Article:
"Nightmarket" on the B-side again trades in the type of nonlinear structures that Burial had been developing on previous release. From the start, "Nightmarket" is bursting at the seams with mood, be it the muffled and nefarious-sounding laugh at the start of the voice urging the listener to "Come with me" followed immediately by a Tangerine Dream-esque synth melody that switches between full-charge sixteenth notes and a tempo-less and yearning second half. The melody runs twice before the sound of an engine losing steam plunges the listener into the aural equivalent of a dark room, the seeming silence pieced by Burial's arsenal of indistinct noise out of which a cry of "I feel you" softly rings out. As the melodic motif emerges once again, before it repeats the propulsive first half several times, each time its flame seemingly extinguishing until one particular vocal snippet lets look, a charging synth lead straight out of Thief or a John Carpenter film, trading in 80s suspense and horror but without a degree of pastiche or empty homage.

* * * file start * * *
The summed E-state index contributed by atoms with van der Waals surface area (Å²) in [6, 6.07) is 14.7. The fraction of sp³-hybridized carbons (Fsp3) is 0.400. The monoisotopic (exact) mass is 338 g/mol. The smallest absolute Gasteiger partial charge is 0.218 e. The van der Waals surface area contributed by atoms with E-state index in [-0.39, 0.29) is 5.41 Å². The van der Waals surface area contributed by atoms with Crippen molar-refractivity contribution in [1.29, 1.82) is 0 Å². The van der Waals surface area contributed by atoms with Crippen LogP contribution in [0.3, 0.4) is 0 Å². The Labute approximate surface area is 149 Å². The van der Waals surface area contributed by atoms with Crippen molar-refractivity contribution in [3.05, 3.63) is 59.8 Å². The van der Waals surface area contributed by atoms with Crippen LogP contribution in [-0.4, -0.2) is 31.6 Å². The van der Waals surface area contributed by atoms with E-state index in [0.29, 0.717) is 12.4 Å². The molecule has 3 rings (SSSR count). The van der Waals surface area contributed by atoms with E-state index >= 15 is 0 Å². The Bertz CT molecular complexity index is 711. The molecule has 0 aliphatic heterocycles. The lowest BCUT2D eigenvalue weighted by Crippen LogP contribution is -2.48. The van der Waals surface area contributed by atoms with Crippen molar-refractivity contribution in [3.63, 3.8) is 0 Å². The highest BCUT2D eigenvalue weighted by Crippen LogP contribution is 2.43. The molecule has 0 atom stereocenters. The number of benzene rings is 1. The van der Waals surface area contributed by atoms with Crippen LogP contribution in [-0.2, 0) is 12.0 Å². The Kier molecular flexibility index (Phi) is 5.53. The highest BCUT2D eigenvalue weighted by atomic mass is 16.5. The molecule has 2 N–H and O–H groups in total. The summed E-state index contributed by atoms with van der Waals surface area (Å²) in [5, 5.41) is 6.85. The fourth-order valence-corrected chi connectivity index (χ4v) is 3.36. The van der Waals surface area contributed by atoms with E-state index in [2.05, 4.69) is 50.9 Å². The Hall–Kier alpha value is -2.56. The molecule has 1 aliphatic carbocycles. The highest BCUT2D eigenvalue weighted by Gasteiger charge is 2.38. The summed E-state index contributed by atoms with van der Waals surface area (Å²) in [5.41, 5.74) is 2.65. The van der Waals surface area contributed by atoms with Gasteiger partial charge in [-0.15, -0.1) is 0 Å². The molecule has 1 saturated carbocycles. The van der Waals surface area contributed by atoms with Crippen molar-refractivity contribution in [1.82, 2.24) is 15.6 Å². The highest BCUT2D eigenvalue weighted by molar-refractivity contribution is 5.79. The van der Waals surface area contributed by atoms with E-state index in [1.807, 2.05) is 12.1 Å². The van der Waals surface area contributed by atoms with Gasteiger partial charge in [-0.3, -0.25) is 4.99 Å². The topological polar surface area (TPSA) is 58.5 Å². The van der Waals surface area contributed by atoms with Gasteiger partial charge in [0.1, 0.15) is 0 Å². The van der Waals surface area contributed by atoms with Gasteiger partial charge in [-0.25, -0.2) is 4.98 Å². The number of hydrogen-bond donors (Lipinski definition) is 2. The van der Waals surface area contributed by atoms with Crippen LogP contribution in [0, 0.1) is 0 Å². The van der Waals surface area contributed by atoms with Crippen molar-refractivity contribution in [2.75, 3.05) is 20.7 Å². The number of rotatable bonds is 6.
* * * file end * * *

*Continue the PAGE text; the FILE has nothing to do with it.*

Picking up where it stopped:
After all, this is Burial and unlike most other artists, he can get away with the kind of overly genuine or earnest sonic signifiers that would typically feel insincere or slight in the hands of another producer. However, after four EPs that raised the stylistic and sonic stakes with each release as Bural became increasingly adept at constructing an immersive narrative over the course of two or three tracks, it's hard not to feel like both "Young Death" and "Nightmarket" feel paltry in comparison. For all the compelling sonic tricks, samples, and innovative arrangements on both tracks, neither feels substantial enough to hold down a side by itself. What is most frustrating is that having followed the producer's progression with renewed interest over the past four releases, these two tracks feel like they are missing a middle track or something else to really round out the EP in the satisfying way Burial has really excelled at this decade. But rather than just buy the EP out of a completist urge, I've listened to this release way more than I thought I would after the first few plays. Because unlike the previous EP releases, this is the first one that really feels like the two songs are almost at random taken from a full-length Burial is cooking up. Whether this is true or not doesn't really matter; on this single Burial shows a new type of album-ready composition in which each song stands tall on its own while only really making sense as part of a larger whole. So here's hoping that when we get to the next holiday that Burial decides to continue his surprise release tradition, it'll be a full-length stuffing our stockings, and one chock full of the types of songs like "Young Death" and "Nightmarket."